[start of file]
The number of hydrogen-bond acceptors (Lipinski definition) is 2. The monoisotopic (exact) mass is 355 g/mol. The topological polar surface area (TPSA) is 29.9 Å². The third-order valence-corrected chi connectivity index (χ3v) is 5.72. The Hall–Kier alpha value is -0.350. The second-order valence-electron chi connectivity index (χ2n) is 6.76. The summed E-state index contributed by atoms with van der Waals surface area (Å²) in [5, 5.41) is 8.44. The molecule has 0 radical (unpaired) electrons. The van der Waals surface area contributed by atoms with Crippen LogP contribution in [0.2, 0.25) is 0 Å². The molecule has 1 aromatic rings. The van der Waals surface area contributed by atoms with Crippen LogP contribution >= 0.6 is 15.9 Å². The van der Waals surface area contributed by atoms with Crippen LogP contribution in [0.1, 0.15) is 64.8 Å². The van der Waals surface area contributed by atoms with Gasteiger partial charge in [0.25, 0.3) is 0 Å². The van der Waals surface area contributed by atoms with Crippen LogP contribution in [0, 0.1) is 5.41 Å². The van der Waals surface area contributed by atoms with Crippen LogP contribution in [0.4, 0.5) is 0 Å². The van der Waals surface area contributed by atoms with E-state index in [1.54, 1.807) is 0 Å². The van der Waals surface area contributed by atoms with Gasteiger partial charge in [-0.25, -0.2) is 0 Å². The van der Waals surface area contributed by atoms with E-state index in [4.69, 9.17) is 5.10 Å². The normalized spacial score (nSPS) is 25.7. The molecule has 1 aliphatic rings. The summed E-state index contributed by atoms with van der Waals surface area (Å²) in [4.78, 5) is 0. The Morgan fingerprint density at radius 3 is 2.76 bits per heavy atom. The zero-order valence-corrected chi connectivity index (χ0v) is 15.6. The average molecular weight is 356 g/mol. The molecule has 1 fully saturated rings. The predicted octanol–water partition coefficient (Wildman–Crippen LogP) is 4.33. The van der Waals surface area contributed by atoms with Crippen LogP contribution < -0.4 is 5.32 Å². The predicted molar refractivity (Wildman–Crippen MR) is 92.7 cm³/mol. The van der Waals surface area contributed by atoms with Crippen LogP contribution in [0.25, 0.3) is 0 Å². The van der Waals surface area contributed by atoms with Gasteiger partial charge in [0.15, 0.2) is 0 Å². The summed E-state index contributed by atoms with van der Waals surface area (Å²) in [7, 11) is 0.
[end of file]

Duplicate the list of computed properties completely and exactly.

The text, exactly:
The number of hydrogen-bond acceptors (Lipinski definition) is 2. The monoisotopic (exact) mass is 355 g/mol. The topological polar surface area (TPSA) is 29.9 Å². The third-order valence-corrected chi connectivity index (χ3v) is 5.72. The Hall–Kier alpha value is -0.350. The second-order valence-electron chi connectivity index (χ2n) is 6.76. The summed E-state index contributed by atoms with van der Waals surface area (Å²) in [5, 5.41) is 8.44. The molecule has 0 radical (unpaired) electrons. The van der Waals surface area contributed by atoms with Crippen LogP contribution in [0.2, 0.25) is 0 Å². The molecule has 1 aromatic rings. The van der Waals surface area contributed by atoms with Crippen LogP contribution >= 0.6 is 15.9 Å². The van der Waals surface area contributed by atoms with Crippen LogP contribution in [0.1, 0.15) is 64.8 Å². The van der Waals surface area contributed by atoms with Gasteiger partial charge in [0.25, 0.3) is 0 Å². The van der Waals surface area contributed by atoms with Crippen LogP contribution in [0, 0.1) is 5.41 Å². The van der Waals surface area contributed by atoms with Crippen LogP contribution in [0.4, 0.5) is 0 Å². The van der Waals surface area contributed by atoms with E-state index in [1.54, 1.807) is 0 Å². The van der Waals surface area contributed by atoms with Gasteiger partial charge in [-0.25, -0.2) is 0 Å². The van der Waals surface area contributed by atoms with E-state index in [4.69, 9.17) is 5.10 Å². The normalized spacial score (nSPS) is 25.7. The molecule has 1 aliphatic rings. The summed E-state index contributed by atoms with van der Waals surface area (Å²) in [4.78, 5) is 0. The Morgan fingerprint density at radius 3 is 2.76 bits per heavy atom. The zero-order valence-corrected chi connectivity index (χ0v) is 15.6. The average molecular weight is 356 g/mol. The molecule has 1 fully saturated rings. The predicted octanol–water partition coefficient (Wildman–Crippen LogP) is 4.33. The van der Waals surface area contributed by atoms with Crippen LogP contribution < -0.4 is 5.32 Å². The predicted molar refractivity (Wildman–Crippen MR) is 92.7 cm³/mol. The van der Waals surface area contributed by atoms with Crippen LogP contribution in [0.25, 0.3) is 0 Å². The van der Waals surface area contributed by atoms with Gasteiger partial charge in [0.15, 0.2) is 0 Å². The summed E-state index contributed by atoms with van der Waals surface area (Å²) in [7, 11) is 0.